Strindberg’s healing was gradual, and far from complete. It came fairly late in life (he died 15 years after the crisis), and he continued many of his mental habits. He never seemed to fully understand some of the internal meanings of Swedenborg’s theology. For instance he interprets Swedenborg’s description of hell as applying to life on earth, not understanding that it was also in the spiritual world. He also holds on to a belief in reincarnation, an interpretation he gleans from Origen and finds agreement to in Swedenborg’s writing, (which is not there). It was a long-standing trait of Strindberg’s character to expect suffering, and rail against authority; he never seemed to fully let go of these. For instance to the end of his life he held on to his repugnant anti-women views. Stockenstrom writes, “His subjective adherence to these theological and philosophical (his old beliefs) systems allowed him to continue to play hide-and-seek with the specter of personal guilt” (Stockenstrom, 64).

Strindberg’s greatest difficulty centered on giving up spiritual and intellectual pride. He is very honest about this, and it is a recurring theme for him. From his reading of Swedenborg over and over he comes to the conclusion that he must repent for his sins and his loathsome way of living and thinking. Upon realizing this in the same breath he counters with various intellectual considerations:

“By enlightening me as to the nature of the horrors I had met with during the previous year, Swedenborg had freed me from the electrical machines, the black magicians, the sorcerers, and from madness. He had pointed out my only road to salvation: to seek out the demons in their lair, inside myself, and to kill them by…repentance.


Repentance then! But did that not mean repudiating providence, which had chosen me as its scourge?

What can one do? Humble oneself? If you humble yourself before men you will awaken pride in them, because they will think themselves better than you. Humble yourself before God then! But it is an outrage to drag the Supreme Being down to the level of a plantation owner who must keep the whip hand over his slaves!” (Strindberg, 272-274).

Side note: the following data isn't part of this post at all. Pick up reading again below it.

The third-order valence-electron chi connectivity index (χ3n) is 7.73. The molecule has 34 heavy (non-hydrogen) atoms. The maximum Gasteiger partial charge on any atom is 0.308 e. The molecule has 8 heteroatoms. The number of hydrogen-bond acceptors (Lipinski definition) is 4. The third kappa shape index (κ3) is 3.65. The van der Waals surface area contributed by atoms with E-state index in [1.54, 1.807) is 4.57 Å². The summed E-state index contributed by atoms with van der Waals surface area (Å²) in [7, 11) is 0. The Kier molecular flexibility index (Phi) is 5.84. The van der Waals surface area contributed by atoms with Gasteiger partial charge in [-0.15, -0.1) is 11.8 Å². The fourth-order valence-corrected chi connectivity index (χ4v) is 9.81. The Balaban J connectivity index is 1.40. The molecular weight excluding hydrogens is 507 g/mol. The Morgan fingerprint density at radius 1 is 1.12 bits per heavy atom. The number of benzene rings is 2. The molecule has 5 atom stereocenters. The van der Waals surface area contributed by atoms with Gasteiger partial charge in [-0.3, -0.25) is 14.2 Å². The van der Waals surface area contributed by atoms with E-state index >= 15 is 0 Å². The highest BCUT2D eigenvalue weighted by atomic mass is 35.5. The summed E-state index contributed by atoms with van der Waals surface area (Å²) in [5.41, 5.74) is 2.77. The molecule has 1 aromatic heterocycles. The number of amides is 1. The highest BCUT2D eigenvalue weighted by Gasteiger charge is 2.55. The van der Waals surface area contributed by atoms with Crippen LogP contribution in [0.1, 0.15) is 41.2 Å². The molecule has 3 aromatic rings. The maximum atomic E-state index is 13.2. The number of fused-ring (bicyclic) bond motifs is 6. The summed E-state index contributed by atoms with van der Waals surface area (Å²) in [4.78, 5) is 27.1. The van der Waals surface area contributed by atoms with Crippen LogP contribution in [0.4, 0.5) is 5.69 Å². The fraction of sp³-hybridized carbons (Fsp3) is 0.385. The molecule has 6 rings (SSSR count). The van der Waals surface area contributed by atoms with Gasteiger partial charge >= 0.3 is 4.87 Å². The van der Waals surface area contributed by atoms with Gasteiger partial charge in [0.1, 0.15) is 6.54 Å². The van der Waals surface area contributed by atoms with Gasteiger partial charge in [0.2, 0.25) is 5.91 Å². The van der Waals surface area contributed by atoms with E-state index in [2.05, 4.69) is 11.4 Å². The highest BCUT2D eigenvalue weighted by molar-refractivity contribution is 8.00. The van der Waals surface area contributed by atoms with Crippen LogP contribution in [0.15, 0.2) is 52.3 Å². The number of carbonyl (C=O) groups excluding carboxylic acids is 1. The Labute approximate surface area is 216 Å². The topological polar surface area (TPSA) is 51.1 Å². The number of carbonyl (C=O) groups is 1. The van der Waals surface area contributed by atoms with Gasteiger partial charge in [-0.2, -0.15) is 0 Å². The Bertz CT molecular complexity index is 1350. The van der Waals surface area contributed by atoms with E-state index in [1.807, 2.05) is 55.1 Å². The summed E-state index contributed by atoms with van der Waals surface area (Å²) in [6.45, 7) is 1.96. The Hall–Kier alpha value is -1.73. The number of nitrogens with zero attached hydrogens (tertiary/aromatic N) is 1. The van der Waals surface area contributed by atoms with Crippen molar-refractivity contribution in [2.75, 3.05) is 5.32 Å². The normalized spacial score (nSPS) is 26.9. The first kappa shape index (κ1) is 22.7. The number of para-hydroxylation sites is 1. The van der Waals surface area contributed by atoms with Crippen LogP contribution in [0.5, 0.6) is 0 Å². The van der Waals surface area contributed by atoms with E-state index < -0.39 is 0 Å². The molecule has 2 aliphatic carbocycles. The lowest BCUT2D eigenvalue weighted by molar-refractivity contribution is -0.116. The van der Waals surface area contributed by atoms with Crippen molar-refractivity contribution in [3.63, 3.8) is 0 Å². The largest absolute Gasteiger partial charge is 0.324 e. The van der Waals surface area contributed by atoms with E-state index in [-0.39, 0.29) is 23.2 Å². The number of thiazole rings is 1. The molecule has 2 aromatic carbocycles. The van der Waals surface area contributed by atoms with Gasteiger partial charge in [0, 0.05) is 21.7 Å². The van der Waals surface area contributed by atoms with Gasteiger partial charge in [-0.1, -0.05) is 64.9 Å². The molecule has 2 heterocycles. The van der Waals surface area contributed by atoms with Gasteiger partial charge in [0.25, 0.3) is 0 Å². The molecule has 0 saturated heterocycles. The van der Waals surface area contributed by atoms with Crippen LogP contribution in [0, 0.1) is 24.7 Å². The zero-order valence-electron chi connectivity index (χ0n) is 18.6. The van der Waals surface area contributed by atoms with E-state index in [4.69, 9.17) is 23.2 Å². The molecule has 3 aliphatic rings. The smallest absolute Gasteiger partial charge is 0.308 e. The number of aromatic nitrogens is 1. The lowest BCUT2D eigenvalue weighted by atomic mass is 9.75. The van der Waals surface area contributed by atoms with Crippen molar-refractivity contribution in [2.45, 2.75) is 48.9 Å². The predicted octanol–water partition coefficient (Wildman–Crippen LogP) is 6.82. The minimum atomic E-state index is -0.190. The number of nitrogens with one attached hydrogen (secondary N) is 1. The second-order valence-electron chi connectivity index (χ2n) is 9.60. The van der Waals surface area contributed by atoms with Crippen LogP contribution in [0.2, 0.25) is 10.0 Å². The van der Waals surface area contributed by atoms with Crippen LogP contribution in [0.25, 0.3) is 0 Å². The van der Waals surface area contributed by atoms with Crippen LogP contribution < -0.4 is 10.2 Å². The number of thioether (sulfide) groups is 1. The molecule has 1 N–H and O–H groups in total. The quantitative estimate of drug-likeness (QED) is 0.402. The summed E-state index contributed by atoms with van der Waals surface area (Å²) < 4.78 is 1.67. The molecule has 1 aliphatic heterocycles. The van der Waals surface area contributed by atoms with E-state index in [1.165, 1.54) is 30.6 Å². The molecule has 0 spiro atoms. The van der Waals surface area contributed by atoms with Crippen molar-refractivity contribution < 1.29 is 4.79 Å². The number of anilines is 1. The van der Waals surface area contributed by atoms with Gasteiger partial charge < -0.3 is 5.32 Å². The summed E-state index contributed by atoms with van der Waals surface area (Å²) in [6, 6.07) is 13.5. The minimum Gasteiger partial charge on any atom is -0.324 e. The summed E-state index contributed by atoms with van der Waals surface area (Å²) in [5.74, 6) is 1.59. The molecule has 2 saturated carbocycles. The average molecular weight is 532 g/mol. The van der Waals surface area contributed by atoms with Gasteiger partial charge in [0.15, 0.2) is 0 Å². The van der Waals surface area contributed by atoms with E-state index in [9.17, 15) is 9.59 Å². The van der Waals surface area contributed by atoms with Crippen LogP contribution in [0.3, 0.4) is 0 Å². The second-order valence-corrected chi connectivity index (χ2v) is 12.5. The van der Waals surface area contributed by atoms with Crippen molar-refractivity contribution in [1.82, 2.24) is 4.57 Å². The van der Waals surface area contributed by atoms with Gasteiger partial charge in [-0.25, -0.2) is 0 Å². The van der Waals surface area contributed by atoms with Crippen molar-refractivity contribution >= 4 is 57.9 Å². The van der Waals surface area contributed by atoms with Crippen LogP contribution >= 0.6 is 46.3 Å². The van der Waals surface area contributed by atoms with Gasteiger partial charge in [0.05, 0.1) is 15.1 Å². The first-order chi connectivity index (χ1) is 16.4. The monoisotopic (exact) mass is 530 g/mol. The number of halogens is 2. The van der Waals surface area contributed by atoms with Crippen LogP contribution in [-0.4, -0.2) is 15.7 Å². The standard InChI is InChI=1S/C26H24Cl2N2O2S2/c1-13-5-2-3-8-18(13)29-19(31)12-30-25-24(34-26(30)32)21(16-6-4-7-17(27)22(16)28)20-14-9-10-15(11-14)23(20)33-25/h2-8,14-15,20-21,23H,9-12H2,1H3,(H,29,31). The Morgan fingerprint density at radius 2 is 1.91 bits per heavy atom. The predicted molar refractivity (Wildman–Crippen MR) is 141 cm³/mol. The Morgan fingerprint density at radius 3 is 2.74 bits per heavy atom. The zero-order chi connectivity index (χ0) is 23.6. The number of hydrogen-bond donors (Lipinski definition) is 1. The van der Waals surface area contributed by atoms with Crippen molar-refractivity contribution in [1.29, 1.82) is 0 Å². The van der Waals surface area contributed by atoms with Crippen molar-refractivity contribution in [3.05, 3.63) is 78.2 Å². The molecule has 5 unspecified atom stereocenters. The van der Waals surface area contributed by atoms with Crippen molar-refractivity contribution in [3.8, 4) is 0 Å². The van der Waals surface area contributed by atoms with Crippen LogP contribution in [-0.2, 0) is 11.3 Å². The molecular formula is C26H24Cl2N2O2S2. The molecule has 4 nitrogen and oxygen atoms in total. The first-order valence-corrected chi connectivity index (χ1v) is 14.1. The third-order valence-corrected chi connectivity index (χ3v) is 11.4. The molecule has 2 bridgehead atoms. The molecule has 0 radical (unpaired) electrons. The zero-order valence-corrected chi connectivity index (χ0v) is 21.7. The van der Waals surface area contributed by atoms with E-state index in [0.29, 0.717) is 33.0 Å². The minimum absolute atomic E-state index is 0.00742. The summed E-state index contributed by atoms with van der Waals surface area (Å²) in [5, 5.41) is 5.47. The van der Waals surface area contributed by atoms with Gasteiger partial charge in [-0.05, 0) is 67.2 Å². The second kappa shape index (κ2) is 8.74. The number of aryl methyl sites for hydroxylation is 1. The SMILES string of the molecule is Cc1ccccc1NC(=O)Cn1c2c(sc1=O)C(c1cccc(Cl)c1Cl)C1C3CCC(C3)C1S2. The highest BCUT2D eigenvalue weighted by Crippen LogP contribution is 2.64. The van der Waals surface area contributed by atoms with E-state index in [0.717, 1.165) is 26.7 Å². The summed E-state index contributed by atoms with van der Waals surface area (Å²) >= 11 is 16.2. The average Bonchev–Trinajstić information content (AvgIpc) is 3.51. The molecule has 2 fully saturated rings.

Strindberg’s relationship to Swedenborg is intensely personal, and idiosyncratic. He describes himself in this way: “In certain ways, I am a Swedenborgian, but not according to Vera Christiana Religio, where the theology starts again”. But he felt compelled in the last three books of his life to prove the ‘axiom of God’s existence’, and describes these books as ‘a Swedenebogian fugue with preludes’. In these books he makes constant reference to Swedenborg’s authority, even though he doesn’t always agree. It is clear that Swedenborg’s influence extends to the foundation of his being (Stockenstrom, 69). In 1910 he writes to his friend, Nils Anderson, “It is only Swedenborg and the Bible that give me courage. It seems hopeless here in hell. As Origen understood, the world was created for the mortification of the wicked, who should torment each other forward to the cross” (Stockenstrom, 70).

In The Gothic Room, Strindberg has one of his characters explain: “You don’t read Swedenborg, but you receive him through grace, for he can only be understood by those who have similar experiences” (Strindberg, 259). While this statement is far from an exclusive truth, it underlines the significance of being ‘cracked open by experience’ so that we are receptive to spiritual truth.